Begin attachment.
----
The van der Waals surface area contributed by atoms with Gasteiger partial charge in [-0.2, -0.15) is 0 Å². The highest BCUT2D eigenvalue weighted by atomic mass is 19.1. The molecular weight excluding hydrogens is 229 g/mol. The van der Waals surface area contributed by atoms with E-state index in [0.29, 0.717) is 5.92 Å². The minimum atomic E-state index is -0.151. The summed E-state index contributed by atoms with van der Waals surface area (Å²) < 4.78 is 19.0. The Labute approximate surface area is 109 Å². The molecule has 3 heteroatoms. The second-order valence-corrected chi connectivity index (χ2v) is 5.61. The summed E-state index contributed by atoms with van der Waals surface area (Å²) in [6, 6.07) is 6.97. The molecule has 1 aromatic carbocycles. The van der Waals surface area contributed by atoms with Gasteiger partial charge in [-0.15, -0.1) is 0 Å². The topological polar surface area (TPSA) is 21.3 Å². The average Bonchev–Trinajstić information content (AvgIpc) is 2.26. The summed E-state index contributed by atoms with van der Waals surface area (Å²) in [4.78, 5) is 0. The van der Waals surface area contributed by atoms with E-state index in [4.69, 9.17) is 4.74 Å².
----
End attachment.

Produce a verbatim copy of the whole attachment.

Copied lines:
The van der Waals surface area contributed by atoms with Gasteiger partial charge in [-0.2, -0.15) is 0 Å². The highest BCUT2D eigenvalue weighted by atomic mass is 19.1. The molecular weight excluding hydrogens is 229 g/mol. The van der Waals surface area contributed by atoms with E-state index in [0.29, 0.717) is 5.92 Å². The minimum atomic E-state index is -0.151. The summed E-state index contributed by atoms with van der Waals surface area (Å²) < 4.78 is 19.0. The Labute approximate surface area is 109 Å². The molecule has 3 heteroatoms. The second-order valence-corrected chi connectivity index (χ2v) is 5.61. The summed E-state index contributed by atoms with van der Waals surface area (Å²) in [6, 6.07) is 6.97. The molecule has 1 aromatic carbocycles. The van der Waals surface area contributed by atoms with Gasteiger partial charge in [-0.15, -0.1) is 0 Å². The topological polar surface area (TPSA) is 21.3 Å². The average Bonchev–Trinajstić information content (AvgIpc) is 2.26. The summed E-state index contributed by atoms with van der Waals surface area (Å²) in [4.78, 5) is 0. The van der Waals surface area contributed by atoms with E-state index in [4.69, 9.17) is 4.74 Å².